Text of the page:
Some charitable organizations endure. When I saw this article, I thought of Porter-Leath in Memphis but the outcome for my grandmother (losing her infant, for which she was only seeking temporary care until she could get on her feet) was not so good.
St. Anne’s Center for Children, Youth and Families in Hyattsville Maryland has existed for 160 years. They were originally an orphanage and a maternity hospital. The organization founded during a crisis has reinvented itself time and again since. The same could be said for Porter Leath as well.
The organization was created in 1860 to serve women and children during the Civil War and it continued to do so through the 1918 flu pandemic, both World Wars, the Great Depression and now, a new pandemic.
Over the years, it has changed its name and purpose. It went from “asylum” to an “orphanage” to a “center” that now houses mothers and children, sometimes for years, if that’s what they need to successfully escape homelessness.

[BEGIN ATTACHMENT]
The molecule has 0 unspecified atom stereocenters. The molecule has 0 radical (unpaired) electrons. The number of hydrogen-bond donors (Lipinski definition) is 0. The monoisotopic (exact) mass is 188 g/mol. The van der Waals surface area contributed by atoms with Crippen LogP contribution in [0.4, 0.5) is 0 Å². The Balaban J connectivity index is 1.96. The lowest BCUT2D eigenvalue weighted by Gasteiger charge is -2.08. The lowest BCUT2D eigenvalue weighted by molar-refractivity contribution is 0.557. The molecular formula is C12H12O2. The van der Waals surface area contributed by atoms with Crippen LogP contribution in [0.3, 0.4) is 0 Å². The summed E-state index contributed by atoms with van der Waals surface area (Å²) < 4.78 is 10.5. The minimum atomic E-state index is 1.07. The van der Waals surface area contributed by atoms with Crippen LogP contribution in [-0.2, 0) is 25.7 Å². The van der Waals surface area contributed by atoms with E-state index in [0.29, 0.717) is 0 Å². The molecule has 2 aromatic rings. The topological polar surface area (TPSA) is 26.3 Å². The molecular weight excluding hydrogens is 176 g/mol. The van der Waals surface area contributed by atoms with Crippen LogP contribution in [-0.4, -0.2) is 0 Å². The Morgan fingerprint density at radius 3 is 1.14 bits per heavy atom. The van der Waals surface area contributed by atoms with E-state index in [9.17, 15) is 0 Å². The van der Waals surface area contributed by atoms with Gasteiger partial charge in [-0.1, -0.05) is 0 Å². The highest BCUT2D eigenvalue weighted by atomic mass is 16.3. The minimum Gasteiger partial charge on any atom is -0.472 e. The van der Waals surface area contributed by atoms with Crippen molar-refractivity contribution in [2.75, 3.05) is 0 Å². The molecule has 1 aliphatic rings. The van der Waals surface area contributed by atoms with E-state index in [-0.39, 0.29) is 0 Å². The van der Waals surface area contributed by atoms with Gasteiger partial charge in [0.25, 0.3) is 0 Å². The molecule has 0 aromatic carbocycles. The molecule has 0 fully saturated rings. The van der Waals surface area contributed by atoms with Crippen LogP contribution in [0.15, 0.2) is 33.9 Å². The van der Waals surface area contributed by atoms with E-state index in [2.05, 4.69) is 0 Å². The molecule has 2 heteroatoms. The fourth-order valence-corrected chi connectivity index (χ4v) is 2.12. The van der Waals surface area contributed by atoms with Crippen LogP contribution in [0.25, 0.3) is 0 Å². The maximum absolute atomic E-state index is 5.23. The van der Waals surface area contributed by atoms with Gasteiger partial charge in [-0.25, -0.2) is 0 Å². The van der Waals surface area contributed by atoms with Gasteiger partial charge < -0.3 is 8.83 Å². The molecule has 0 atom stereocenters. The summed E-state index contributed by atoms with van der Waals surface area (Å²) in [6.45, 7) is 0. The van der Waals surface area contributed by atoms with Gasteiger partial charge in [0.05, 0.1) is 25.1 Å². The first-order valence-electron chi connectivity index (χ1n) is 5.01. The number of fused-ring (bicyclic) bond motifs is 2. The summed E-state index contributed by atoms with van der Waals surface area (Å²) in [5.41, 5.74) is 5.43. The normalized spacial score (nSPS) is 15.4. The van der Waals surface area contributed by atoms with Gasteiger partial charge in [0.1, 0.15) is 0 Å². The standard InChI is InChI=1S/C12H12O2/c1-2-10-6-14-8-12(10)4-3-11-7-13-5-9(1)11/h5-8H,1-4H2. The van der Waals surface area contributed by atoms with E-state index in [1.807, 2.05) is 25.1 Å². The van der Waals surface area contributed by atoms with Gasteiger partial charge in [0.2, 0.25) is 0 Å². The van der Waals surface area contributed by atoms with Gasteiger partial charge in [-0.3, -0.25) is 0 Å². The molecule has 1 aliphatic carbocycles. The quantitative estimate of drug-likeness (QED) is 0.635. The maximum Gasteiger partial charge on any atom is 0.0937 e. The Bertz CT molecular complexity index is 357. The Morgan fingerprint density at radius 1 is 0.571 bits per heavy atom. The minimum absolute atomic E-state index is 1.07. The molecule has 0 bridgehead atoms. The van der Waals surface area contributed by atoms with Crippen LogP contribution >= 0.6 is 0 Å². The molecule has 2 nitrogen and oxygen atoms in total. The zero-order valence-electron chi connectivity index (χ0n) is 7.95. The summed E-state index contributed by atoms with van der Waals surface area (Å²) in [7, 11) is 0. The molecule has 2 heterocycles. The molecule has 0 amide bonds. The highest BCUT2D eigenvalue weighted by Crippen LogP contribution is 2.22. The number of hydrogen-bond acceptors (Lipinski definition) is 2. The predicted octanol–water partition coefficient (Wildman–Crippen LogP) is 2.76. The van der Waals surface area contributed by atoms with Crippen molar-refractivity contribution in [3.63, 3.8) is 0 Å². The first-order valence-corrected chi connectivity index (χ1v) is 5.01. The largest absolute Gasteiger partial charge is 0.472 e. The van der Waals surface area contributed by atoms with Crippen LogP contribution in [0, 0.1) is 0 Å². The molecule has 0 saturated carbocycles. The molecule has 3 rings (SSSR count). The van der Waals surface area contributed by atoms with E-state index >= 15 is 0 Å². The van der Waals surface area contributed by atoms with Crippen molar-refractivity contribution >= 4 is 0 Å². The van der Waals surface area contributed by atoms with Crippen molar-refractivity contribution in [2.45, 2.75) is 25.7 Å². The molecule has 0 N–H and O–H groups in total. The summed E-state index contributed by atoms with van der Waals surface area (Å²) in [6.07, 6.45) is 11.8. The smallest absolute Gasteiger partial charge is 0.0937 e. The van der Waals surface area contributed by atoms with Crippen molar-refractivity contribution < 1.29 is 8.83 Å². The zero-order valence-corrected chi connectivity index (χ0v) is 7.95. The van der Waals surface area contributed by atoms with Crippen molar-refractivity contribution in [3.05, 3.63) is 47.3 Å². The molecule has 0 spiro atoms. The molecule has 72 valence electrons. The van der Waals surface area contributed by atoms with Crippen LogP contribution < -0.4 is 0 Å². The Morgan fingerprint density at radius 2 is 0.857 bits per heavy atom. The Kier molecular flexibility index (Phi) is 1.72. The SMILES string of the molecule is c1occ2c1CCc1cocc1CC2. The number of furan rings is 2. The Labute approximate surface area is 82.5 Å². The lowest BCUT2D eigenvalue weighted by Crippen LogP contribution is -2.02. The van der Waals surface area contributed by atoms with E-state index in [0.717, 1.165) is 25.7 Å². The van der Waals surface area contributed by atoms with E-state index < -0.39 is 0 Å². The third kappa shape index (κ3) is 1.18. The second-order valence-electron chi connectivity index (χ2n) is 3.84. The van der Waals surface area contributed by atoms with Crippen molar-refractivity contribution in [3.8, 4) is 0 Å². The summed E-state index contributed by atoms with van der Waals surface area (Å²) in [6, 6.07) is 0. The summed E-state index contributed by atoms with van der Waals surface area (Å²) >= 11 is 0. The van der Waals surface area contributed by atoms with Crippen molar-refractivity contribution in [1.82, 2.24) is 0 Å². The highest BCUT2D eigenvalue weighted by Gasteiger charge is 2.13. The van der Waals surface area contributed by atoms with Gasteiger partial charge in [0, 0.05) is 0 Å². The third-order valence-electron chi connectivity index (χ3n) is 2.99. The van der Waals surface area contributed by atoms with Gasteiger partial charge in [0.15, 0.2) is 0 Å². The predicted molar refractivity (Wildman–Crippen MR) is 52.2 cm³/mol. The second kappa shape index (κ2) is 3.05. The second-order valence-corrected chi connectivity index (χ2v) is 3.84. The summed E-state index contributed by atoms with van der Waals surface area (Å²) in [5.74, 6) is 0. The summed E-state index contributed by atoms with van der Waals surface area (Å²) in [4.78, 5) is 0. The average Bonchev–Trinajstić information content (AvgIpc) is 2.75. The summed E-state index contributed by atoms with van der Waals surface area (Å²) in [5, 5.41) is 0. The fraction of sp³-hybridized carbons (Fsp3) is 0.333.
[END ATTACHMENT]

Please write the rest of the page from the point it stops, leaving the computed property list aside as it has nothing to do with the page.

In recent times, they have seen incredible successes like they had not seen before in terms of families leaving them and going into permanent housing. It’s nothing short of incredible how these families are doing that.
When a single mother with a young child comes to St. Anne’s, she and her daughter are given a furnished apartment complete with a bookshelf filled with children’s books. They share a kitchen, laundry room and playground with other families, but otherwise have their own space.
One such mother said –
“I used to say, ‘I don’t want her to remember any of this stuff,’ ” she says of her daughter. “Now, I want her to see where we were, and how we are in a much more amazing place. I want her to see, ‘My mommy did it, my mommy figured it out, she took care of what we had to take care of.’ ”
When they move into their new house, she says, she wants her daughter to know that from these hard times, her mom created something better for them.